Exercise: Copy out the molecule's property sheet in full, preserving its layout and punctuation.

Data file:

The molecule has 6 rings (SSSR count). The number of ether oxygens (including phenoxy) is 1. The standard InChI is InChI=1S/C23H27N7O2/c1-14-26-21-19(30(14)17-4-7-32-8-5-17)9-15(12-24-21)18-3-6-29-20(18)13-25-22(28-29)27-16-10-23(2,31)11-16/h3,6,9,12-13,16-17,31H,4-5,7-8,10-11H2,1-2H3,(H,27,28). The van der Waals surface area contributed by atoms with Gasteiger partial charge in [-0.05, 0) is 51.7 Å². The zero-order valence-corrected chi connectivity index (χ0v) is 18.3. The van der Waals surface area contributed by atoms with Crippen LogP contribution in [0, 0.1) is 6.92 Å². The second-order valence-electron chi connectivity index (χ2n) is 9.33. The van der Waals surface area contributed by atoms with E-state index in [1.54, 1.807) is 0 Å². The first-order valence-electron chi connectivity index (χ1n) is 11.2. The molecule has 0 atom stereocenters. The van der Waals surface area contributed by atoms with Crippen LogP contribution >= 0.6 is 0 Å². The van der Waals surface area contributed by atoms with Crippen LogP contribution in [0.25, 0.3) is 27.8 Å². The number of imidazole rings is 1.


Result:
The molecule has 6 rings (SSSR count). The number of ether oxygens (including phenoxy) is 1. The standard InChI is InChI=1S/C23H27N7O2/c1-14-26-21-19(30(14)17-4-7-32-8-5-17)9-15(12-24-21)18-3-6-29-20(18)13-25-22(28-29)27-16-10-23(2,31)11-16/h3,6,9,12-13,16-17,31H,4-5,7-8,10-11H2,1-2H3,(H,27,28). The van der Waals surface area contributed by atoms with Gasteiger partial charge in [-0.05, 0) is 51.7 Å². The zero-order valence-corrected chi connectivity index (χ0v) is 18.3. The van der Waals surface area contributed by atoms with Crippen LogP contribution in [0, 0.1) is 6.92 Å². The second-order valence-electron chi connectivity index (χ2n) is 9.33. The van der Waals surface area contributed by atoms with E-state index in [1.54, 1.807) is 0 Å². The first-order valence-electron chi connectivity index (χ1n) is 11.2. The molecule has 0 atom stereocenters. The van der Waals surface area contributed by atoms with Crippen LogP contribution >= 0.6 is 0 Å². The van der Waals surface area contributed by atoms with Crippen LogP contribution in [0.25, 0.3) is 27.8 Å². The number of imidazole rings is 1.